This conversation is becoming a weekly ritual. Next month she turns thirty. I’ll be close behind. And we still can’t seem to make up our minds:
Do we want kids?
We trudge through the usual debate points and musings. “We’ll have to eat dinner at 5:30.” “We’ll be broke. We’ve barely got the money for the sperm.” “If we don’t, who will take care of us when we’re old?”
Then, suddenly, she calls up a different kind of trepidation. Says,
“You think I’ll make them hate being Jewish.”
Screeeech! Hit the brakes. Where did that come from?
“Baby,” I say. “No I don’t. You’ll be a wonderful Mom to Jewish kids. You already know the most important blessings…”
“No. I won’t be.” She pauses, considering something. “Maybe it’s just… it’s them having an identity that I won’t have. It’s too much. Being Black is hard enough, but Black AND Jewish… It’s a scary intersection.”
I blink. “It’s our intersection.”
She nods, slowly. “Yeah.”
She’s got a point. Would we be cursing our future children by deciding to have them? Is it fair, to put challenges onto our children that neither of us have faced ourselves?
On the coffee table in front of us a copy of The Color of Water by James McBride lies open, near its end. I have almost finished reading McBride’s telling of his mother’s story, in which she flees from her Orthodox Jewish family, marries a Black man, and raises twelve Black children. She overcomes the divide between the two communities that hold her life by destroying the Jew in herself, and never looking back. She changes her name, comes to Jesus, starts a church.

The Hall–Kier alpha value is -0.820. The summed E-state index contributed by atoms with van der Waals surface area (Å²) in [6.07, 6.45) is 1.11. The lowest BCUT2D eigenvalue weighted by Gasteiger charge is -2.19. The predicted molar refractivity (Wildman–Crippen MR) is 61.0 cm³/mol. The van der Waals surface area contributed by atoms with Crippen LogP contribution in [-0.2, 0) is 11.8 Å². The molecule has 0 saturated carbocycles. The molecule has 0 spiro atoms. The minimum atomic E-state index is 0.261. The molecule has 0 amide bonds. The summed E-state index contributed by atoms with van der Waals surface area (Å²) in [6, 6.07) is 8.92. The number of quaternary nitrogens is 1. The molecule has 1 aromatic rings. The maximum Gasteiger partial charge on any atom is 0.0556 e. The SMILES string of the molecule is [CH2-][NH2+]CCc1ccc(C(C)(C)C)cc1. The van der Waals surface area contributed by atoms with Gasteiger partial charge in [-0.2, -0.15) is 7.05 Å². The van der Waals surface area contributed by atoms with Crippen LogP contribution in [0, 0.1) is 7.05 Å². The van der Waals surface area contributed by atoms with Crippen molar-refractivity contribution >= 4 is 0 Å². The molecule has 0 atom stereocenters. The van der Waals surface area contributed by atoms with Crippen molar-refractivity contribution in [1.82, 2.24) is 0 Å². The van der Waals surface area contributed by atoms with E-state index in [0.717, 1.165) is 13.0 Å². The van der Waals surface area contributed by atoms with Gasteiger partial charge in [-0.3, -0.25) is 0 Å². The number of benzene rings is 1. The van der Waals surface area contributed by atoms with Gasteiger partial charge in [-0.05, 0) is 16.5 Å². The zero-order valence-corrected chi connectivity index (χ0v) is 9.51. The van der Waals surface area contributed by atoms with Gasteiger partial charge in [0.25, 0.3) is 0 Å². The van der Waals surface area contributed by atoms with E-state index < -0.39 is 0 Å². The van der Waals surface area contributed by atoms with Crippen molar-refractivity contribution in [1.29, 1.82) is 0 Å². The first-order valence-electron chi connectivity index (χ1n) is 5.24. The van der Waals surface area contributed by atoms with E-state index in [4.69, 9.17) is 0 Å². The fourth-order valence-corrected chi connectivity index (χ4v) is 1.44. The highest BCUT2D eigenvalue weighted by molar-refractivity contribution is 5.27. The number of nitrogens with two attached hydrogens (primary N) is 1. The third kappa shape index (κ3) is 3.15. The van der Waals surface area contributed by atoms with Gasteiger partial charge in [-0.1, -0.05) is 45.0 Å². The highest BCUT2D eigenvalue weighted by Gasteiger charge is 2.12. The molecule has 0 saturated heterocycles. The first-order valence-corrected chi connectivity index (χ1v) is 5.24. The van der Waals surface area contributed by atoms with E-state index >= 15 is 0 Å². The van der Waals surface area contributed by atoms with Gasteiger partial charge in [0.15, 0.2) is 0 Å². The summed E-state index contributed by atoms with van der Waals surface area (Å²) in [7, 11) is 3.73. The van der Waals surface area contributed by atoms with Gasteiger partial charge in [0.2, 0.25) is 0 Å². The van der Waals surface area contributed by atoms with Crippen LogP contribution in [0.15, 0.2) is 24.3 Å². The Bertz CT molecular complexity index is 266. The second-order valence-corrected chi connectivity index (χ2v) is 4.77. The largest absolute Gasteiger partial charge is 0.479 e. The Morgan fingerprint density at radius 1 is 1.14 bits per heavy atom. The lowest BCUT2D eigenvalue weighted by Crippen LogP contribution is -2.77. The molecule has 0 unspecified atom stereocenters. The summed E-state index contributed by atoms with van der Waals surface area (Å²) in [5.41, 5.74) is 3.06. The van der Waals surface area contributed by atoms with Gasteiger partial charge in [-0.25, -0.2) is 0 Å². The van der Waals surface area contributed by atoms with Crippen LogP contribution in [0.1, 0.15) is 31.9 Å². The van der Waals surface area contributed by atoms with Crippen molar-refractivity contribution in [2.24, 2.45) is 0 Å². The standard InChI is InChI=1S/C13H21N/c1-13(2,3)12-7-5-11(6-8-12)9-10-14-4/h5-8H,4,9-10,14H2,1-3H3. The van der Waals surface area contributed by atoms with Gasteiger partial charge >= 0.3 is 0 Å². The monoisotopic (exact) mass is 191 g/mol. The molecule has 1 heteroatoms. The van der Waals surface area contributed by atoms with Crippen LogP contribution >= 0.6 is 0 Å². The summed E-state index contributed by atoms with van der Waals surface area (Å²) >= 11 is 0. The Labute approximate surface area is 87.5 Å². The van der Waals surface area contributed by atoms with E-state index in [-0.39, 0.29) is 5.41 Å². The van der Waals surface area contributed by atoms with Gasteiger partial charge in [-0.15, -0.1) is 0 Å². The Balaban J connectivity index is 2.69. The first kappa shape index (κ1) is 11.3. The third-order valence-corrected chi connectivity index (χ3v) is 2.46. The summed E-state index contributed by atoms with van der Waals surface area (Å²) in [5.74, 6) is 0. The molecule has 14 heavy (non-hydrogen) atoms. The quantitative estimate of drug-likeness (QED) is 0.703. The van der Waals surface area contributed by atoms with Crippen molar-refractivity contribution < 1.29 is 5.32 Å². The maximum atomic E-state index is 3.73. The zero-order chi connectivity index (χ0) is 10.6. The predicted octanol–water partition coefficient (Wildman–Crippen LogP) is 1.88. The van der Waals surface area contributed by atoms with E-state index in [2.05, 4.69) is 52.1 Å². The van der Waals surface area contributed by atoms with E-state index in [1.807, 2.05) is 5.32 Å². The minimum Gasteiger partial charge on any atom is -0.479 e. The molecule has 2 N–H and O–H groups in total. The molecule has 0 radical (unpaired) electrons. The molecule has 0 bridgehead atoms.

In my own family, I see the same pattern reflected. My eldest auntie married a Black man in the 1960’s and faced the rejection of her family and community for years. Though she never converted to a different religion, though she reconnected with my grandparents before I was born, she did not raise her son Jewish.
I remember my shock when I overheard her on the phone with her grown son in the week leading up to Rosh Hashana, explaining to him, “We eat apples and honey to celebrate a sweet new year.” My forty-year-old cousin didn’t know this simple tradition that was second nature to me by preschool?
One generation later, my aunt sends me pictures of her grandson lighting a menorah for Chanukah and reading picture books with Jewish themes. She is teaching him to take pride in his Jewish roots, and to understand that the history of the Jewish people is his history, too. But embracing one’s Jewish ancestry is not the same as being Jewish. I don’t know how my little cousin will identify as he grows. Will our traditions become his?
My wife and I have long since decided that, should we have children, we will raise them Jewish. They will be Black, of course. That part will most likely be determined by phenotype; it was never a subject of debate. We will raise our babies to be proud of their Blackness, to celebrate their heritage as descendants of the African diaspora. So why, I used to argue in the earlier days of our commitment, should the children we bring up together reflect her culture, her people, and not mine? Over time, she relented. It was a decision we reached before we married, and a condition of the marriage itself.